There have been several recent threads on this subject.
I was in the Sierra a week ago. Having been in the Sierra (mainly summer, but some winter) for over 50 years; following Sierra snow reports; reading Sierra long-range weather forecasts; etc., it appears this will be a low snowfall year, but "low" is a relative term.
2012 is a La Nina year, but 2011 was also a La Nina year. Last winter, Arctic Oscillation, predicted two weeks out, prevailed and resulted in very heavy snowfall. There is still time for a "Pineapple Express" condition to set up and dump significant snow.
March, April and May (yes - May) often are significant Sierra snow months. Total snow is part of the summer "hike ability" equation - the other part is snowmelt: when melting starts, snowmelt rate, etc. Snowmelt also determines mosquito hatch.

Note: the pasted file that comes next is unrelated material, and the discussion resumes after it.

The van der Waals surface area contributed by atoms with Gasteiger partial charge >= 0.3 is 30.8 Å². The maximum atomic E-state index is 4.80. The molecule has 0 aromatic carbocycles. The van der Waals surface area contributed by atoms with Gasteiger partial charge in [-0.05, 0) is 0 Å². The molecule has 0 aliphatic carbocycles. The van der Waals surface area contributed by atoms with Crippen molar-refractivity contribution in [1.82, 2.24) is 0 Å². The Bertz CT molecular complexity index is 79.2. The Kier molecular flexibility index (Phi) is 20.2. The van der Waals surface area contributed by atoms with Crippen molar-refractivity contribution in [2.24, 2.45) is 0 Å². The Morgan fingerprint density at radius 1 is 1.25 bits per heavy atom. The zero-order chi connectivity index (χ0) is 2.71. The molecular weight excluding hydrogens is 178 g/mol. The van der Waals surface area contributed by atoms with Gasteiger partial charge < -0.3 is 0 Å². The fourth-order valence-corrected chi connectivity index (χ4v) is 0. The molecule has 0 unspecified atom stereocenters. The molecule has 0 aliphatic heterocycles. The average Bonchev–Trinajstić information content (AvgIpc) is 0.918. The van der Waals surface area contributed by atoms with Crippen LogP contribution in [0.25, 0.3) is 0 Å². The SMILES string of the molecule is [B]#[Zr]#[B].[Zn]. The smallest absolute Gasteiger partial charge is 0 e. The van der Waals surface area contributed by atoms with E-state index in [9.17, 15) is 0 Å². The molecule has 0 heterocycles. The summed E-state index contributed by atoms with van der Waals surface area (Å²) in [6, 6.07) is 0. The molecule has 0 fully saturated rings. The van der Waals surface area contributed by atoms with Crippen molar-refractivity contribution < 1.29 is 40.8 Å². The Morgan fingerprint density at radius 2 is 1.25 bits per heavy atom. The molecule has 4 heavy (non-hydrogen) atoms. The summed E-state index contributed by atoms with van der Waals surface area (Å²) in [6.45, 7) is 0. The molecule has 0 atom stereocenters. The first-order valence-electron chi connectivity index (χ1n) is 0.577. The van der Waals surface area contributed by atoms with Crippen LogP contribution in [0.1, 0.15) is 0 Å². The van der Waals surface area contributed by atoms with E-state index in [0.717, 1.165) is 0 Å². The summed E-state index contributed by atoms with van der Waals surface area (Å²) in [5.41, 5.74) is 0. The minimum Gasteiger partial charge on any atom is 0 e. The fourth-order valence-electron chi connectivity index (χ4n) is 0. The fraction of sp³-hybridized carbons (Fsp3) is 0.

Last year, snowmelt started late April/May and then snowstorms with cold weather would arrive and stop the melting process. Last summer, high passes were snowbound well into July. I went over Forester Pass mid September last summer and hiked through snowfields.
Consider starting at Yosemite and going over high passes later in your hike; more time for snow, if any, to melt. There are many threads on this subject: day hike from TM to Happy Isles, etc.
Late June is better than early June.
Do not bring crampons and ice axe. By early/mid June, PCT through hikers will have cut defined paths through snowfields, if any. In the unlikely event snowfields are frozen, just wait until sun softens the snow.